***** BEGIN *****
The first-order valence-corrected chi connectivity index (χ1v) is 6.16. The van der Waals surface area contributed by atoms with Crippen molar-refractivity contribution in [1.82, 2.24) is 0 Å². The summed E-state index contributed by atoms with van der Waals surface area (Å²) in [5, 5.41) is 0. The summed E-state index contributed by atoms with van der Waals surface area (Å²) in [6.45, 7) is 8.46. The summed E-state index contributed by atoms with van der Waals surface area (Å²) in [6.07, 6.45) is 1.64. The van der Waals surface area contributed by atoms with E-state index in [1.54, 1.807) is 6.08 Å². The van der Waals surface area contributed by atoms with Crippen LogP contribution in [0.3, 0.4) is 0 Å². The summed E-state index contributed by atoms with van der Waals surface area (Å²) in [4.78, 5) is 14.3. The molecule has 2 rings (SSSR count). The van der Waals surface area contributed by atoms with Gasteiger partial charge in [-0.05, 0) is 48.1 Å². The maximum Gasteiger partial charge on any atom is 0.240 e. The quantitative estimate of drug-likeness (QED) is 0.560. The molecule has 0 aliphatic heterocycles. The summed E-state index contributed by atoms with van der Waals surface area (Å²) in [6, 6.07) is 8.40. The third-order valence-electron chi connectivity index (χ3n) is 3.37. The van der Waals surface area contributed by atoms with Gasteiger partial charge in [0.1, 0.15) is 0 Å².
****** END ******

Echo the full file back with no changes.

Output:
The first-order valence-corrected chi connectivity index (χ1v) is 6.16. The van der Waals surface area contributed by atoms with Crippen molar-refractivity contribution in [1.82, 2.24) is 0 Å². The summed E-state index contributed by atoms with van der Waals surface area (Å²) in [5, 5.41) is 0. The summed E-state index contributed by atoms with van der Waals surface area (Å²) in [6.45, 7) is 8.46. The summed E-state index contributed by atoms with van der Waals surface area (Å²) in [6.07, 6.45) is 1.64. The van der Waals surface area contributed by atoms with E-state index in [1.54, 1.807) is 6.08 Å². The van der Waals surface area contributed by atoms with Crippen LogP contribution in [0.3, 0.4) is 0 Å². The summed E-state index contributed by atoms with van der Waals surface area (Å²) in [4.78, 5) is 14.3. The molecule has 2 rings (SSSR count). The van der Waals surface area contributed by atoms with Gasteiger partial charge in [-0.05, 0) is 48.1 Å². The maximum Gasteiger partial charge on any atom is 0.240 e. The quantitative estimate of drug-likeness (QED) is 0.560. The molecule has 0 aliphatic heterocycles. The summed E-state index contributed by atoms with van der Waals surface area (Å²) in [6, 6.07) is 8.40. The third-order valence-electron chi connectivity index (χ3n) is 3.37. The van der Waals surface area contributed by atoms with Gasteiger partial charge in [0.1, 0.15) is 0 Å².